But everyone’s favorite is sugary bread, called pan de muerto, with bones of the dead,
that offers our travelers a much-needed snack from the weary viaje that brought them all back.
Then after lunch comes the part we love most – putting on makeup to dress like a ghost!
In veils and costumes we join the parade. Although we wear huesos, no one is afraid. Gilberto has scars and a special corona. Anabel looks like the real La Llorona. Joaquin’s snow-white barba sweeps down to the floor, while Luz looks like someone we’ve all seen before!
And just as the marigold clouds end the day, dancers and musicos come out to play. They wear special shells that go clickety-clack, to wake up espiritus, calling them back. As candle flames glisten, our smiles are bright. Our ancestros know we are with them tonight. They return to their world without sadness or fear, knowing they’ll stay in our hearts till next year.
This book gives us a great introduction to Día de los Muertos. Now, I will share some images on how the National Museum of the American Indian celebrates Día de los Muertos.
Most families build and decorate altares with ofrendas, which are offerings, in their homes, community centers, cemeteries, and other meaningful places.
Colorful altares honor the spirit and memory of past loved ones with photos, personal belongs, and their favorite food or drinks.
Let’s look closely at a few altares made by indigenous community members and artists at the National Museum of the American Indian.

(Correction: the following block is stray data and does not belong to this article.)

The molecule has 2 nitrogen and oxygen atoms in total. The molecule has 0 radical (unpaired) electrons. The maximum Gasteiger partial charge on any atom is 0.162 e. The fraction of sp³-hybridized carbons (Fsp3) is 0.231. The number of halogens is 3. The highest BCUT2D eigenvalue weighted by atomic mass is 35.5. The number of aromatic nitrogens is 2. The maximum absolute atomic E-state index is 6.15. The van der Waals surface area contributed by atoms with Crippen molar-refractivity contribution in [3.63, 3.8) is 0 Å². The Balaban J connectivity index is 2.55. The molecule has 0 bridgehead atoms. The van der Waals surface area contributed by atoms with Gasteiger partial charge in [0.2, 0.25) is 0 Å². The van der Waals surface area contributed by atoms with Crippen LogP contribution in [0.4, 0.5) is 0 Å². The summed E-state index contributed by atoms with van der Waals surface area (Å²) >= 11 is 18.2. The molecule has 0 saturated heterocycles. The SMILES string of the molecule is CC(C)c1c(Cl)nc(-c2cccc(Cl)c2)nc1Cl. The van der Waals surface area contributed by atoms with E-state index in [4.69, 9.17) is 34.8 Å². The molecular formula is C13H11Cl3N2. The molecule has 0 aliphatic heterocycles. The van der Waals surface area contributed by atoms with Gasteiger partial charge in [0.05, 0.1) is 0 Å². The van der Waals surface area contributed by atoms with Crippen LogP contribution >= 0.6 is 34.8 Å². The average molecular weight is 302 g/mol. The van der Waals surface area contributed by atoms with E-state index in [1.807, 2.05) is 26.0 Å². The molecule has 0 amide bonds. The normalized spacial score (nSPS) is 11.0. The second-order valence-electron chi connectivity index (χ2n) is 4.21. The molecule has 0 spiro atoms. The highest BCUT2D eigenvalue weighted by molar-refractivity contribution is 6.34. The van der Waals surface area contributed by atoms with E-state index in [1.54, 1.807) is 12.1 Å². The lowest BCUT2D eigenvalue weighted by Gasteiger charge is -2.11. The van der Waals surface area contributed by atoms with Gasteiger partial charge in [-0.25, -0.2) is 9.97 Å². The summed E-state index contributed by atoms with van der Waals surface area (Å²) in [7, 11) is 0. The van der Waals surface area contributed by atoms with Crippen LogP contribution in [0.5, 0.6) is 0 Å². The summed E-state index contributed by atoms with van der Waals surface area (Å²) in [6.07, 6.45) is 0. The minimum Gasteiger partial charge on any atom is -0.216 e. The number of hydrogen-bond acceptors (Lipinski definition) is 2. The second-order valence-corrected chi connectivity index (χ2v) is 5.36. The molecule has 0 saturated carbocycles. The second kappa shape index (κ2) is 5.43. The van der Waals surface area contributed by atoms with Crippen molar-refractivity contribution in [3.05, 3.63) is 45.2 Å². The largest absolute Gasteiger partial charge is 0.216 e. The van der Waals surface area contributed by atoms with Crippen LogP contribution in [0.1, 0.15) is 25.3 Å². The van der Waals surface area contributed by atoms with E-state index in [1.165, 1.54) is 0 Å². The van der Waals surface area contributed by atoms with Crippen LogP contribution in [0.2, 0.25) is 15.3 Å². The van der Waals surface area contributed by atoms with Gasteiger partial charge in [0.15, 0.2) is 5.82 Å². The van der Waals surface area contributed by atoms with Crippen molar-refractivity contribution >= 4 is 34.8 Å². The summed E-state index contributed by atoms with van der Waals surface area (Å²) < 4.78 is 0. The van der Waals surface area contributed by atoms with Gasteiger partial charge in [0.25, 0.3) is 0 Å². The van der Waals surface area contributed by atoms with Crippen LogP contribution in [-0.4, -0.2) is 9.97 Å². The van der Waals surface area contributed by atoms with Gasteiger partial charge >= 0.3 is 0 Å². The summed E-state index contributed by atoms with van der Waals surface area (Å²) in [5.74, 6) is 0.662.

Although each one of them is different, they all have the similar ofrendas, or offerings.
A few of the ofrendas you may find or see in altares are:
Calaveras and sugar skulls are very important in ofrendas, in the altares.
Sugar skulls in particular are made from a sugar paste called alfeñique. Sugar represents the sweetness of life. The skulls represent the sadness of death. Life is sweet and we must enjoy every moment of it.
Papel picado means “punched” or “perforated” paper and is used in many, many celebrations. They are made in different colors, sizes, and designs!
During Día de los Muertos, many altares are decorated with colorful papel picado made of tissue paper. Hmm. Why tissue paper? Well, tissue paper is fragile and just like life, it doesn’t last very long.
Cempasuchil is a Nahuatl word, meaning “twenty flowers” or “flower with four hundred lives.” And these flowers have a very strong smell. That smell helps guide the spirits of our loved ones to find their way back home through the smell that is created by these beautiful petals.